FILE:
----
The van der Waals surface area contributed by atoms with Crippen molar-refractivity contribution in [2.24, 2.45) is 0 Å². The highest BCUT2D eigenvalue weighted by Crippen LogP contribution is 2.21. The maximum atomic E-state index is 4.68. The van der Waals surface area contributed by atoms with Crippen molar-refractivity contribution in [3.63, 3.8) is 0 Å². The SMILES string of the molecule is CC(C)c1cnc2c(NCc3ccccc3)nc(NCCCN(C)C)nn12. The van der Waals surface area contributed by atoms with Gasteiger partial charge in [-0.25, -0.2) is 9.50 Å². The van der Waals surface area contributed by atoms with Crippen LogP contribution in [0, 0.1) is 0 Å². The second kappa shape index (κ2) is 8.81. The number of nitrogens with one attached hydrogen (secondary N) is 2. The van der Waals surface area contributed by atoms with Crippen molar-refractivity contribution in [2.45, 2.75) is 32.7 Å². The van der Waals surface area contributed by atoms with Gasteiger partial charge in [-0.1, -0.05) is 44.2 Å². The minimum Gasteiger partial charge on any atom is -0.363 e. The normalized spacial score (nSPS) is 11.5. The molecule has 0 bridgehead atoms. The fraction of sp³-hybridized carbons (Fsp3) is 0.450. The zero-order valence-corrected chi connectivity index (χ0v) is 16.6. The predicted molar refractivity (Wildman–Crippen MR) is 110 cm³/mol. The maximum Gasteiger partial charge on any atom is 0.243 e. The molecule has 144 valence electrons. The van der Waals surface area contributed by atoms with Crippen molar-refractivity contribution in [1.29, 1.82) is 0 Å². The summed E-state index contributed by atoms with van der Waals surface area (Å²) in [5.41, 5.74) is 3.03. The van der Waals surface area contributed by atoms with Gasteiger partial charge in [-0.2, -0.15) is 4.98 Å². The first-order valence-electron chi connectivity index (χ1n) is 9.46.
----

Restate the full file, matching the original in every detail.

The van der Waals surface area contributed by atoms with Crippen molar-refractivity contribution in [2.24, 2.45) is 0 Å². The highest BCUT2D eigenvalue weighted by Crippen LogP contribution is 2.21. The maximum atomic E-state index is 4.68. The van der Waals surface area contributed by atoms with Crippen molar-refractivity contribution in [3.63, 3.8) is 0 Å². The SMILES string of the molecule is CC(C)c1cnc2c(NCc3ccccc3)nc(NCCCN(C)C)nn12. The van der Waals surface area contributed by atoms with Gasteiger partial charge in [-0.25, -0.2) is 9.50 Å². The van der Waals surface area contributed by atoms with Crippen LogP contribution in [0, 0.1) is 0 Å². The second kappa shape index (κ2) is 8.81. The number of nitrogens with one attached hydrogen (secondary N) is 2. The van der Waals surface area contributed by atoms with Crippen molar-refractivity contribution in [2.45, 2.75) is 32.7 Å². The van der Waals surface area contributed by atoms with Gasteiger partial charge in [-0.1, -0.05) is 44.2 Å². The minimum Gasteiger partial charge on any atom is -0.363 e. The normalized spacial score (nSPS) is 11.5. The molecule has 0 bridgehead atoms. The fraction of sp³-hybridized carbons (Fsp3) is 0.450. The zero-order valence-corrected chi connectivity index (χ0v) is 16.6. The predicted molar refractivity (Wildman–Crippen MR) is 110 cm³/mol. The maximum Gasteiger partial charge on any atom is 0.243 e. The molecule has 144 valence electrons. The van der Waals surface area contributed by atoms with Crippen molar-refractivity contribution in [1.29, 1.82) is 0 Å². The summed E-state index contributed by atoms with van der Waals surface area (Å²) in [5.41, 5.74) is 3.03. The van der Waals surface area contributed by atoms with Gasteiger partial charge in [-0.2, -0.15) is 4.98 Å². The first-order valence-electron chi connectivity index (χ1n) is 9.46.